Then Aimee’s niece seemed to brace herself. She turned to face Monty and tilted him a weak smile. “I think I’ve been rude, and I don’t mean to.”

Like a duck shedding water, with a shake he discarded astonishment, but Jane was quicker.

“Mr. Hogben, I’m so pleased to know you. I’m so happy…to hear your news from Aunt Bard. I hope you will never trouble yourself on my account…”

She pulled herself the more upright, and Aimee, too late, recognized noble impulse. “I won’t truly be family to you, of course…only Cynthia’s mother…but I mean to teach her to think rightly. About obligations.”

That “to you”—never mind obligations—had come across loaded, and Hogben’s eyes popped anew.

But at that moment, Curach returned. He had a sheaf of newspapers tucked in an armpit. “You’ve met Mr. Mossbunker. Or have you not?”

Agreed to or no, this query didn’t guarantee meeting Mossbunker was on the program.

“Certainly, pleased,” Hogben hedged. “Honored.”


This time, they climbed the stairs.

Mossbunker’s reception room being more private (perhaps women did not appear in the St. Bernard’s bay window), and dark as a closet, Aimee found herself seated before her eyes could adjust, and when they had, Vic was there, standing in a half-crouch over his chair cushion, at her right. She had a choice word for Vic, but presence of mind warned her Mossbunker was likely with them, if not easy to spot.





A torch flared.

That one might, in an upstairs reception room, in a city hotel, tended to beggar belief, and Aimee at first started, thinking something had gone wrong with the gas. But a second torch, and then a third, made the room dance with light. They were gas jets, ensconced in folded acanthus leaves sprouting from bronze cones; these held in fists that jutted at intervals from the wall.

And each, having just been keyed down to a reasonable simmer, arced again, as a door swung open, and yet another of the St. Bernard’s dinner carts was wheeled in by yet another waiter.

A peppery smell of beef gravy filled the room. The early dessert, she guessed, had been for tiding-over purposes.

A throat, pointed in import, cleared itself.

Vic rose to his feet, apologizing. “Cranston…Aimee…Mrs. Bard, I mean. Mrs. Bard, Cranston Mossbunker.”

She half rose herself, and Mossbunker, materializing near the fireplace, bowed, crossed, took her hand, bowed over this again. Two more waiters carried plates and poured ice water. Mossbunker lowered himself into the head chair…a sort of coffer with pineapple finials, and the carved face of a roaring lion, above Mossbunker’s.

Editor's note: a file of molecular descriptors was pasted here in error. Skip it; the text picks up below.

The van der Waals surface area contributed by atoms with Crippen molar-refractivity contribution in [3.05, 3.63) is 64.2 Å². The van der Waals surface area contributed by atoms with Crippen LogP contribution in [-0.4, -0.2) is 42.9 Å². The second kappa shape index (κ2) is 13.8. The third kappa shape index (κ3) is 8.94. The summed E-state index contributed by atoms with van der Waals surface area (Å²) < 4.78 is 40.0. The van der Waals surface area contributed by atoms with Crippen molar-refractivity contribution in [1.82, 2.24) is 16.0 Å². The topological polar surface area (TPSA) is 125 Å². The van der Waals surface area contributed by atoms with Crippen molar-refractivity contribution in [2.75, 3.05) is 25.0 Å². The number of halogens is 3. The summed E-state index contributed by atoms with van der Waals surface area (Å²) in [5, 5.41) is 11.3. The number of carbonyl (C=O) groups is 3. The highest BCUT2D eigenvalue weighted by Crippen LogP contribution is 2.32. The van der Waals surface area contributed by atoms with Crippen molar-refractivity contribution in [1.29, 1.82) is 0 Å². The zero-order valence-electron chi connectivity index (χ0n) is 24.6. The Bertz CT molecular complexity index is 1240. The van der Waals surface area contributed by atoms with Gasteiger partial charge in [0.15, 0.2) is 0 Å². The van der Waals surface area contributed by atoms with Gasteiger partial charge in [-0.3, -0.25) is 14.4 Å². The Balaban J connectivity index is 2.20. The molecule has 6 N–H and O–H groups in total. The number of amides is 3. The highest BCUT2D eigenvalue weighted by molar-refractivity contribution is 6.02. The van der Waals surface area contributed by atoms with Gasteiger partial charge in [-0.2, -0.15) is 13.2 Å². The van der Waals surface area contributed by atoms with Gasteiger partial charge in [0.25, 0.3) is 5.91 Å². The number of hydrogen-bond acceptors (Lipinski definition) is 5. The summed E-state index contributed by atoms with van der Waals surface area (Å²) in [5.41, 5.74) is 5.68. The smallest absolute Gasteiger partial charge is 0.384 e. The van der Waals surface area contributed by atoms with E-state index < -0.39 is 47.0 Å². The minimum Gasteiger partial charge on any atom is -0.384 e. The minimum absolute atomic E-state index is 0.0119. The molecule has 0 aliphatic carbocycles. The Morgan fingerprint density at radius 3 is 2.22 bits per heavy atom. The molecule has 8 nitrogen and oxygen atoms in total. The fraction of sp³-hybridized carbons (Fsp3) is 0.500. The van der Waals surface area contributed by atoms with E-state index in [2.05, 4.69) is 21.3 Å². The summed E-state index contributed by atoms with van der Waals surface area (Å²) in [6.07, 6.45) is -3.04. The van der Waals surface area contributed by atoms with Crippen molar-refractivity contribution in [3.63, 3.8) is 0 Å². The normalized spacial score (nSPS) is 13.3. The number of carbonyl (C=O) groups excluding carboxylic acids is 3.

That was to say, Mossbunker didn’t roar, and only in having thick, lofting hair, resembled a lion (his face otherwise that of an ox who suspects the worst), but he did begin to speak. It was some time before Aimee understood about what.

“Mr. Hogben,” he said. “Mrs. Bard. Vic. Curach.”

Aimee heard Jane’s skirts rustle as she shifted in her seat—yes, it was coming.

“The young woman.”

His gravity was condemning (sufficient to hold Jane somewhat at fault, for this being a young woman).

“The times”—Mossbunker’s voice rose—“demand of us that which any loyal-spirited citizen, but most particularly, those sons and daughters of Columbia, so molded by the hand of nature, that it is their bent of will, from the earliest twanging of patriotic heartstrings…it is their great satisfaction, to uphold those humble and faithful principles…tenets…no, I will say commandments—which the Puritan fathers carried to these shores, before…”

He stopped himself, animation (of its kind) draining from his face; then, aiming this visage of granite at Aimee, Mossbunker said, “Littler. A good English name. I believe so. Is it yours, Mrs. Bard?”


Continued from Autocratic Mysteries


She was rude enough to stall him with a sip of water. As intervention, it served, quelling two or three comebacks that would not have done, but had tried edging their way through her teeth.

“Carey,” she told Mossbunker, resting her glass on the cloth, “is my brother’s son. Yes.”

“Mr. Hogben.”

Their host caught Hogben, under cover of flickering torchlight, tipping peas from his saucer—where from the corner of her eye Aimee had watched him herd them—into his mouth.

Hogben swallowed and flapped a hand, making to answer, but Mossbunker lifted his own, and let a knee slide uncrossed. A moment later, on the heels of a tinny something—buzz or bell—from under the table, came another arcing of the lamps.

The velvet-coated majordomo laid before Mossbunker an envelope, and left without a word. Curach chuckled like a theatergoer when the featured turn takes the stage.

“Hogben, the matter at hand concerns an affair of yours. I gather this. You will have to explain. Mrs. Bard.”

These autocratic mysteries made Aimee fear, for a moment, that Mossbunker was about to pronounce the two of them man and wife.

“You are only a poor widow. I don’t hold Vic accountable, not wholly…he tells me he has kept an eye on you. That he has made an offer of marriage, and you have refused.”

This resting of his point was not (at Mossbunker’s table, likely it never was) an opportune time for two guests to exchange glances. But Aimee shot Vic a stern one. He hadn’t proposed. He’d merely remarked, on one or two occasions, that their hitching up would be a good idea. She had merely riposted, that you can tell a good idea by its producing good results. She’d have gone on, about June, and Jane, and Carey…and even Abel…but they never got that far in this argument.